A place to begin.

—John Garrison


Adam had become convinced that I was his
by right, that I was plucked from out his side
and made flesh in his sleep. I would be drawn
to return to him. It was natural.
But I was drawn to him like a serpent
yearns to climb a pomegranate tree
and launch itself into the wind, hoping
to grow wings. Surely you’ve witnessed this.
No? Funny. It didn’t happen in Eden either.

It was as though he had no memory
of anyone who walked before in the garden,
as though he could not see the curves that crept
in shadow, could not hear the voice that dripped
the names of lovers from before Creation—
Wadjet, Astarte, Ariadne, Ishtar.
While Adam snores, my lover teaches me
Maenad dances, her tongue flicking out
across my ear, down my neck. We frenzy
our flesh against each other, our hands entwined,
our kisses so hot they could be venomed. Secrets
stir within us when we’re tangled together,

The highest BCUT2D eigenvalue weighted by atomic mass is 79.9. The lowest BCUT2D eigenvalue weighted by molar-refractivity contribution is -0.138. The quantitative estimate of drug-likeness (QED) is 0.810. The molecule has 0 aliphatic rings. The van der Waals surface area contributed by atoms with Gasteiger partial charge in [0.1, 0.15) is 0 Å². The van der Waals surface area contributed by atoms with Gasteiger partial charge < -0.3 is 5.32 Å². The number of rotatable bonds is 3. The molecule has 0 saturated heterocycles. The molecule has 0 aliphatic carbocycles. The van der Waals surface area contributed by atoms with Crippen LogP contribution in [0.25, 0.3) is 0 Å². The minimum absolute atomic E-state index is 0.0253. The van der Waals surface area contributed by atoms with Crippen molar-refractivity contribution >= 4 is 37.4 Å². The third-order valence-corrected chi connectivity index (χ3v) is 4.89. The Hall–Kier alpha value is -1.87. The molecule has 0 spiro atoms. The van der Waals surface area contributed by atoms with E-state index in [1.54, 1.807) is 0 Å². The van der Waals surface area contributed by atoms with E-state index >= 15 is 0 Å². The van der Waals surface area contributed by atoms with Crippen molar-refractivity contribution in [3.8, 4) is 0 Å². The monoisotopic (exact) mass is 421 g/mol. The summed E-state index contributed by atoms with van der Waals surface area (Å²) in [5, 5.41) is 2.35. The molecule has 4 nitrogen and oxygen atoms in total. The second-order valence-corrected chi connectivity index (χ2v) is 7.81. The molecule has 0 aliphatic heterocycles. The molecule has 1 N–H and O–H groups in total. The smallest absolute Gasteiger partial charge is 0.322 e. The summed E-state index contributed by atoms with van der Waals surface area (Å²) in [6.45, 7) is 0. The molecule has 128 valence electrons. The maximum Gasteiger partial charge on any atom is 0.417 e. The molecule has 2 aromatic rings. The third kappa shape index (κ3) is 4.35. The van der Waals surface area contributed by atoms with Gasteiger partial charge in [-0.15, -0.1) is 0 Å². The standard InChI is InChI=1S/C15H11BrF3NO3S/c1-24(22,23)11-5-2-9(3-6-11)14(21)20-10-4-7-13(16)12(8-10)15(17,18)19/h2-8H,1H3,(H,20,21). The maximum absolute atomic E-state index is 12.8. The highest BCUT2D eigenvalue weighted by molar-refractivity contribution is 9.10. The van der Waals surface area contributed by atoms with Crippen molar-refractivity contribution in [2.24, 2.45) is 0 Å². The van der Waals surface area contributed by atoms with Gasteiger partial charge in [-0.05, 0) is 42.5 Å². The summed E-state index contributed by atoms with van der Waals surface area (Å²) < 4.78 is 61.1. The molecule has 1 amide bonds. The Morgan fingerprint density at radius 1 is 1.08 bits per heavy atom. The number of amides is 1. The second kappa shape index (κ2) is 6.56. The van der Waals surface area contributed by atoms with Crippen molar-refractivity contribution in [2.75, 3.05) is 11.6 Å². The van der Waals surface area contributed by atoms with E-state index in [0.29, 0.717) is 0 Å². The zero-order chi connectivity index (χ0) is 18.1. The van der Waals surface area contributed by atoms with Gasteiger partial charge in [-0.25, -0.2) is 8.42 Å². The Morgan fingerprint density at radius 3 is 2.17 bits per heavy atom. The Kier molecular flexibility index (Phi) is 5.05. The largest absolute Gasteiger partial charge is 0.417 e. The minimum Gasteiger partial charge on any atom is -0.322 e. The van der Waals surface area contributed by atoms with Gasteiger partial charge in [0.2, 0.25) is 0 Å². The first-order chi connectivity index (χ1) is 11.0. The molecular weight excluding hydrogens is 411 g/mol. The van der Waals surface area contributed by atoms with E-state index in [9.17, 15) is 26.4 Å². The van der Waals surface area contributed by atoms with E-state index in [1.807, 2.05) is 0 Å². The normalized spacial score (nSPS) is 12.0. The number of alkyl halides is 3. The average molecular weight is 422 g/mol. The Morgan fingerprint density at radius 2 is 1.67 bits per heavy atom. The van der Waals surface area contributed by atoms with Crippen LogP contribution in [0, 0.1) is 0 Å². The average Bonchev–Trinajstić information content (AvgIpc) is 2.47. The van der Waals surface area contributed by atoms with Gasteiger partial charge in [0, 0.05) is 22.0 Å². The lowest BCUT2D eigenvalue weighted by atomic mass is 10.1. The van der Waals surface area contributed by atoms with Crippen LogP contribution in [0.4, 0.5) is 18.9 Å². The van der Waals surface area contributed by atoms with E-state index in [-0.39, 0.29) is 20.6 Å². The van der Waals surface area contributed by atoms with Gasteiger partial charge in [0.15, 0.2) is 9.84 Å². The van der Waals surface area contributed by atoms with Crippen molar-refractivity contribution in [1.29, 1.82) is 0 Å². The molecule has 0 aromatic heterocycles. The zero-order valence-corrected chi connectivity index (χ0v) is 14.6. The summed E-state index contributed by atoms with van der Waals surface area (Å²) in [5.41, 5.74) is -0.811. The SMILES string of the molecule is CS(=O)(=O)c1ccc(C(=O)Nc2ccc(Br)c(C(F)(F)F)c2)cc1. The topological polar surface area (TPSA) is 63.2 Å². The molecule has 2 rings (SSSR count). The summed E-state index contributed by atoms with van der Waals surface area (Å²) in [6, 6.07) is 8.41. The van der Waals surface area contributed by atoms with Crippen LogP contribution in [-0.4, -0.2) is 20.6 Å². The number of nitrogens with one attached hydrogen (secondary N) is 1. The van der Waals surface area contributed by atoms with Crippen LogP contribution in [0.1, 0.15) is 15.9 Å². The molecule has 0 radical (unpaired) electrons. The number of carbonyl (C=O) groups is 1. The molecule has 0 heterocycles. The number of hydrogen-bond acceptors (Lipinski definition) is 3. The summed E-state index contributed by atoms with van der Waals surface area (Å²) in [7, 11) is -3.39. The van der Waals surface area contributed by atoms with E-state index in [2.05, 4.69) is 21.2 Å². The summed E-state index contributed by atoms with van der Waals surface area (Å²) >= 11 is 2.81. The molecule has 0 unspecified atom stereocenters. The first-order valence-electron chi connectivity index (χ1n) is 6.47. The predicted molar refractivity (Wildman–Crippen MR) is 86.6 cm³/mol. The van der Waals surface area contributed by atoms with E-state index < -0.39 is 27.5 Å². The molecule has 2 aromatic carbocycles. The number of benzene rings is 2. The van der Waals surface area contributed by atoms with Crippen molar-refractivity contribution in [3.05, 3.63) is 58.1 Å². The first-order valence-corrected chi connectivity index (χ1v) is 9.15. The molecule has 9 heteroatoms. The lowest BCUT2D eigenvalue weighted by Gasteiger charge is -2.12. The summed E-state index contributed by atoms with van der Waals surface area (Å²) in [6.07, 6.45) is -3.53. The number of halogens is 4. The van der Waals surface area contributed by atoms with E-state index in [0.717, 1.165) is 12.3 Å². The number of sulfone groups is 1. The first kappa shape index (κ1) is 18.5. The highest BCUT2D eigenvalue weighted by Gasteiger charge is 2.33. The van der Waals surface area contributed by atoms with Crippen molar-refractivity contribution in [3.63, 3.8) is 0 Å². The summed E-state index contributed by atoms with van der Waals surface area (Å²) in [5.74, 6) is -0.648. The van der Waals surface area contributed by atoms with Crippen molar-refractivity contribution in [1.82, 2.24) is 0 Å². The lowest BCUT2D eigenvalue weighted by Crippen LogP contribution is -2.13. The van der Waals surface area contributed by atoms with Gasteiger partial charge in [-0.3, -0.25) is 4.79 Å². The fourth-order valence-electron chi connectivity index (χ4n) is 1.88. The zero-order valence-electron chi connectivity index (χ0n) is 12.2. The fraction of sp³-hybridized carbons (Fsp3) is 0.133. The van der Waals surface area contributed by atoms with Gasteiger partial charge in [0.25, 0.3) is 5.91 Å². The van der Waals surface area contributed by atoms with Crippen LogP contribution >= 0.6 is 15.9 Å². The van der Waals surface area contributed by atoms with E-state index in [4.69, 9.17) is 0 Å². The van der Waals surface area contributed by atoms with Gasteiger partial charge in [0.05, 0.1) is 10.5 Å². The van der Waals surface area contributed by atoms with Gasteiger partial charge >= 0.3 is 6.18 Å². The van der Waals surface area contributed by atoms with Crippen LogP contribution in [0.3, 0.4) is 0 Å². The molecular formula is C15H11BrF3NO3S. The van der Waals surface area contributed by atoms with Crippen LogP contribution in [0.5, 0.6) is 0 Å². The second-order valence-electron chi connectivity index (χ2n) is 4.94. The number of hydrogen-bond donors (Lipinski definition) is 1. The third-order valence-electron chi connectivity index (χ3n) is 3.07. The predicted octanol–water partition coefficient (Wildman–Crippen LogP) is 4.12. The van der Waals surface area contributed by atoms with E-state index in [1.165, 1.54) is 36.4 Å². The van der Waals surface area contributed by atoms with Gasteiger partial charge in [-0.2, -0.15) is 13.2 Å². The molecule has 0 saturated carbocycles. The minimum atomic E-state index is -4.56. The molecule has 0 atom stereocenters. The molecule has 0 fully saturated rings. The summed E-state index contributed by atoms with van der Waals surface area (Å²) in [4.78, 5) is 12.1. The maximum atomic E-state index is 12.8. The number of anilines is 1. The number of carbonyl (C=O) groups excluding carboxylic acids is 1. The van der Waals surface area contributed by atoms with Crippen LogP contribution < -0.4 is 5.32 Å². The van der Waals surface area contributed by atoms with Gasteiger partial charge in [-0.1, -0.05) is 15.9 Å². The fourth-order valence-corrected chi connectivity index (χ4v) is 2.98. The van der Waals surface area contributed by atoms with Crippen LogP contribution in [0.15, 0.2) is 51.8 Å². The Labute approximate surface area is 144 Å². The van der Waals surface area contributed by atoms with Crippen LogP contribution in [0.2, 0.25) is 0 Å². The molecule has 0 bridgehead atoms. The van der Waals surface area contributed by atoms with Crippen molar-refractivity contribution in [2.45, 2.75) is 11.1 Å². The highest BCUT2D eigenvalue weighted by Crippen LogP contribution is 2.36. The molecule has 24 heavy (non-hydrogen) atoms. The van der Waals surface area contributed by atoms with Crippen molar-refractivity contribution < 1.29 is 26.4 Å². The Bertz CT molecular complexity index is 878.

catching our breaths. She tells me how she refused
Adam, refused to submit like a beast to his command.
“There is a truth in us,” she promises
handing me a slice of fruit to quench my thirst.

—Joshua Gage

colonizing Mars:
we forgot to pack
gender identity

—Julie Bloss Kelsey

Sleeping Beauty

I was laughing when I died,
picturing the face some future prince
might make when, having hacked
through giant rosebush thorns
and climbed the haunted tower,
he sees the spindle broken and the bed
unmade. We ran out at the last,
my virgin blood still wet between my thighs.
Let the spurned witch-sister
and the so-called fairy godmothers
duke out what history is writ.
Poor planning lets fate devour
the happy story here-and-now.
Destiny wants purity and light
and most of all submission, so
the scullery maid fisted me to ecstasy.
The curse broke like the chiming of a clock.
Time to grow up, unconcerned
by princess pink and bridal white. My passion
saved my life: city, apothecary’s shop,
both a husband and a wife,
and grandchildren, bored, about my deathbed—
I would not have waited for a single man,